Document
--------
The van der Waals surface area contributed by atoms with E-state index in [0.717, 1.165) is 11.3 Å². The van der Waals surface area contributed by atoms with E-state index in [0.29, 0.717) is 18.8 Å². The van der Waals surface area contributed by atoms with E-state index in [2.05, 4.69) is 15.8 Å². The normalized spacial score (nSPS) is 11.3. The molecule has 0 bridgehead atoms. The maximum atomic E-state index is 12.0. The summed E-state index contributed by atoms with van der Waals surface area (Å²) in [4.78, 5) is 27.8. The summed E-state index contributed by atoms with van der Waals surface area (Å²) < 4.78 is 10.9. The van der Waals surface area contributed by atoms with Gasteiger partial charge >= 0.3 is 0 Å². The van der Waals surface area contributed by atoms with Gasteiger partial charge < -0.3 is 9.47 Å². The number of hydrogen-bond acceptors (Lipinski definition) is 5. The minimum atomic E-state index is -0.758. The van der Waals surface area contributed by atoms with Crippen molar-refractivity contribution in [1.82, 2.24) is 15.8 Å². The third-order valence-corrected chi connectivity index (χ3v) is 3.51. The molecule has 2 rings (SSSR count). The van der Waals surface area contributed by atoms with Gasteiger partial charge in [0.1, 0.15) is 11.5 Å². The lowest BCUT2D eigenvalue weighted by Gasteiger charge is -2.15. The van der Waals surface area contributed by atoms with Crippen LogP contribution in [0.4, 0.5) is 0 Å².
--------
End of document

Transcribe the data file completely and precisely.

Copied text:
The van der Waals surface area contributed by atoms with E-state index in [0.717, 1.165) is 11.3 Å². The van der Waals surface area contributed by atoms with E-state index in [0.29, 0.717) is 18.8 Å². The van der Waals surface area contributed by atoms with E-state index in [2.05, 4.69) is 15.8 Å². The normalized spacial score (nSPS) is 11.3. The molecule has 0 bridgehead atoms. The maximum atomic E-state index is 12.0. The summed E-state index contributed by atoms with van der Waals surface area (Å²) in [4.78, 5) is 27.8. The summed E-state index contributed by atoms with van der Waals surface area (Å²) < 4.78 is 10.9. The van der Waals surface area contributed by atoms with Gasteiger partial charge >= 0.3 is 0 Å². The van der Waals surface area contributed by atoms with Gasteiger partial charge < -0.3 is 9.47 Å². The number of hydrogen-bond acceptors (Lipinski definition) is 5. The minimum atomic E-state index is -0.758. The van der Waals surface area contributed by atoms with Crippen molar-refractivity contribution in [1.82, 2.24) is 15.8 Å². The third-order valence-corrected chi connectivity index (χ3v) is 3.51. The molecule has 2 rings (SSSR count). The van der Waals surface area contributed by atoms with Gasteiger partial charge in [0.1, 0.15) is 11.5 Å². The lowest BCUT2D eigenvalue weighted by Gasteiger charge is -2.15. The van der Waals surface area contributed by atoms with Crippen LogP contribution in [0.4, 0.5) is 0 Å².